ArchiveGrid connects you with primary source material held in archives, special collections, and manuscript collections around the world. You will find historical documents, personal papers, family histories, and more. ArchiveGrid also helps researchers contact archives to request information, arrange a visit, and order copies.
We’re pleased to profile ArchiveGrid today on the Library as Incubator Project. ArchiveGrid is a database and discovery service developed as a re-design of OCLC’s RLG Archival Resources database in order to make it more useful for researchers working with primary source materials. ArchiveGrid is available as a subscription, but the goal is to ultimately turn this resource into a free service. The beta discovery interface that OCLC Research is developing is freely available here, and invites users– researchers and librarians and archivists alike– to contribute to the project and submit comments that will continuously improve the service.
Artists & researchers:
ArchiveGrid offers an array of search options and services you can use to research your next project using primary source material– original documents, letters, photographs, manuscripts and other wonderful records preserved by archives all over the world. Here are a few highlights from a quick tour around the site:
- Use the Find an Archives Near You function (pictured above). Located on the center of the home page, this function allows you to plug in your zip code and find archives in your area. You can then explore the descriptions of their collections and get in touch to arrange an in-person visit.
- Use the Narrow By Archive search option on the left sidebar. You can search for archives that collect and preserve documents and materials related to Arts, Society and culture, Performing arts and music, and other broad topics. Clicking on a topic here will open a page that links to an alphabetical listing of archives around the world and their collections related to the topic.
- Use the search box in the top right corner. This function allows you to search for specific topics, people, places, etc., which may be collected in many different archives under many auspices. A few tips for searching: if you search multiple words, you will only return records with all the words you list. Likewise, if you’d like to search for a phrase like “Harlem Renaissance,” remember to put it in quotes. You can find more useful search tips for ArchiveGrid here.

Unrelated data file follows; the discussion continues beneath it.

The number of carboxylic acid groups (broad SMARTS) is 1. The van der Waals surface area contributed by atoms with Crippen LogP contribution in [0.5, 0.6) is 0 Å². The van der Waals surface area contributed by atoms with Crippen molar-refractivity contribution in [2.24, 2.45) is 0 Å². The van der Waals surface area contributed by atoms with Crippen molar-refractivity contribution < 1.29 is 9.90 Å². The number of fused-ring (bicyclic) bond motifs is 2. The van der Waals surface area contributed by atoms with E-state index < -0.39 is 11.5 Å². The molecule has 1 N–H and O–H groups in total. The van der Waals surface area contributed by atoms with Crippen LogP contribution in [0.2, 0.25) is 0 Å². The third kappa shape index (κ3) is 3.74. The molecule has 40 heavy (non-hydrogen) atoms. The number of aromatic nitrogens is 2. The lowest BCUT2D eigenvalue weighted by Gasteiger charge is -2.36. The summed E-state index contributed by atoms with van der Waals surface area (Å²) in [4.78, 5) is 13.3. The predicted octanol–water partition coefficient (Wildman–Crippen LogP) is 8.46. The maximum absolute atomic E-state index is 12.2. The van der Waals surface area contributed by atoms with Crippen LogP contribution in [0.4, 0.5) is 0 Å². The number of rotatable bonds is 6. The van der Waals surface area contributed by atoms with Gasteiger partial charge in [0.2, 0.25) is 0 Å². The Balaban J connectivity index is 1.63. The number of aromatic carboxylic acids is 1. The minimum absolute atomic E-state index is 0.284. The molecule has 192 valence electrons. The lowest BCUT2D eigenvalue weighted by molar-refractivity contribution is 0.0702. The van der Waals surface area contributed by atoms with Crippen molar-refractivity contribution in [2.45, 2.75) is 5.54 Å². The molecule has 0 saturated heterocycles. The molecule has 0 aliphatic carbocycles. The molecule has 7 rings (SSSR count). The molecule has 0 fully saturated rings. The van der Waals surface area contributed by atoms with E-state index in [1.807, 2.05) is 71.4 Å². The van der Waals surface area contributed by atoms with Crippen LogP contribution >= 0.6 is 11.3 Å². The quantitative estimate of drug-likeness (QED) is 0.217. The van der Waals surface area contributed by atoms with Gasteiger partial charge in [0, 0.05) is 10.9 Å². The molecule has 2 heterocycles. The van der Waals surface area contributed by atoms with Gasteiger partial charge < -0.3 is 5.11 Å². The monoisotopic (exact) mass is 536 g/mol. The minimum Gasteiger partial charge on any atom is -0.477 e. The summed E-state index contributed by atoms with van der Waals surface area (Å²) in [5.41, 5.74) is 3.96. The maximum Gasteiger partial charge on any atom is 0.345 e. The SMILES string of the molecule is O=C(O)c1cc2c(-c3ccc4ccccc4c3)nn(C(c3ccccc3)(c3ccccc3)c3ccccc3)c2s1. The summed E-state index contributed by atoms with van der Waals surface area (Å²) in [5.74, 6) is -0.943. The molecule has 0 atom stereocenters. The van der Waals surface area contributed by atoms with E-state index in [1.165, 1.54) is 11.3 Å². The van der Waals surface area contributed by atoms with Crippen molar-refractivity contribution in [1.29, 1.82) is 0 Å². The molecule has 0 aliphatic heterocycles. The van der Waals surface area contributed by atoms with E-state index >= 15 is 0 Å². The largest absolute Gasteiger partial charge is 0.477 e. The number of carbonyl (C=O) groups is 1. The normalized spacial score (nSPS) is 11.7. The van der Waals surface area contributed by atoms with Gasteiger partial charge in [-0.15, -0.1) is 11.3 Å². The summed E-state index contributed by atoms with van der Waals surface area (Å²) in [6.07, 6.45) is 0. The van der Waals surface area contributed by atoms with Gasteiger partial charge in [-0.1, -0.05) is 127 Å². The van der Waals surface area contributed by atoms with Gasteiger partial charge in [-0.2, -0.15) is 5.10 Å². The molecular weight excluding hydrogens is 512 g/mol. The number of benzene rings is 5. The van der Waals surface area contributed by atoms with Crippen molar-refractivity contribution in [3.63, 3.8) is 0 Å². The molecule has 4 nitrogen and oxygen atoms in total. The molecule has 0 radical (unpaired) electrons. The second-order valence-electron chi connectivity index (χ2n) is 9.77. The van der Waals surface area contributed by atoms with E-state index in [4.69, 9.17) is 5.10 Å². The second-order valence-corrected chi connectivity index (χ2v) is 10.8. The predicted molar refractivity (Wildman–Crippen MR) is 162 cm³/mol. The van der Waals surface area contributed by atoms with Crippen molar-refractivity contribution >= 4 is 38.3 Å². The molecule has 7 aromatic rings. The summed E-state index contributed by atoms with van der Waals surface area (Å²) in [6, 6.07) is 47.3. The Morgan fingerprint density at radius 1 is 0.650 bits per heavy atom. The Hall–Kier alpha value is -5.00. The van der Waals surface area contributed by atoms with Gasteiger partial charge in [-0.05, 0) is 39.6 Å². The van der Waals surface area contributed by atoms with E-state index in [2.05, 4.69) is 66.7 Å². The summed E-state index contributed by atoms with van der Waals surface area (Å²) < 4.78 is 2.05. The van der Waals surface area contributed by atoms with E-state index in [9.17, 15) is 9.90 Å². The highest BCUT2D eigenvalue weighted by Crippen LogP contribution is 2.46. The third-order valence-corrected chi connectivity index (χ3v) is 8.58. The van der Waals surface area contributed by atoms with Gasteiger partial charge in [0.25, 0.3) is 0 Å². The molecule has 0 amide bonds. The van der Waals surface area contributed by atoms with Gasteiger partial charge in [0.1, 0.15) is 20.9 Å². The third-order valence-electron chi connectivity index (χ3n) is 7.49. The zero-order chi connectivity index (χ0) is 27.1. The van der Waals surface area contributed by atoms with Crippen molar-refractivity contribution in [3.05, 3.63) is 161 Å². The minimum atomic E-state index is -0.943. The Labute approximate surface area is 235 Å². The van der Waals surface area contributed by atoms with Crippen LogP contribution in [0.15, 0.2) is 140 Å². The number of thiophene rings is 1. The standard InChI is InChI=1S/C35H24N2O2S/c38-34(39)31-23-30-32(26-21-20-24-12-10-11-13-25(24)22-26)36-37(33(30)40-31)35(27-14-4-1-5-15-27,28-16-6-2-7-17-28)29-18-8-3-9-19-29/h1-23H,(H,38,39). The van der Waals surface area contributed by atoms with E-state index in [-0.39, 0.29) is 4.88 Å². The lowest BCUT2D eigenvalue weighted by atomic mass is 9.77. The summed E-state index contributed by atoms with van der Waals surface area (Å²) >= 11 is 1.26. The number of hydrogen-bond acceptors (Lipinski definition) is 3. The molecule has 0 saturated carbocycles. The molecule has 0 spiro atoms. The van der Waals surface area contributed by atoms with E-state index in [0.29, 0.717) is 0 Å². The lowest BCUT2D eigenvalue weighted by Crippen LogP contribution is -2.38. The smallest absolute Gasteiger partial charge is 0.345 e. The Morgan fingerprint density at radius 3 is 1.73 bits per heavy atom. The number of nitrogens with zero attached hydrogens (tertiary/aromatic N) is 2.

- Let serendipity guide your search. ArchiveGrid includes daily features on the website that highlight beautiful items found in the database’s many collections, like these pages of dried flowers from a diary collected by the Harvard University Library. The homepage’s right sidebars also feature a daily question (for instance: What did George Ellsworth Hooker know about streets?) and a link to the archival record where the answer may be found, like this record from University of Chicago.
Archivists & librarians:
Do your collections include primary source material, like photographs, manuscripts, or artists’ and writers’ personal papers that artists use to research and inspire projects? ArchiveGrid offers a rare opportunity to connect with artists around the world who use primary source material in their work– we’d love to hear about your experiences collaborating with them, and if ArchiveGrid has brought new interest to your collections!
Not on ArchiveGrid? Would you like your collections included in this resource discovery interface? You can contribute your finding aids to the project by filling out this simple form. It costs nothing and is quick to do!Pin It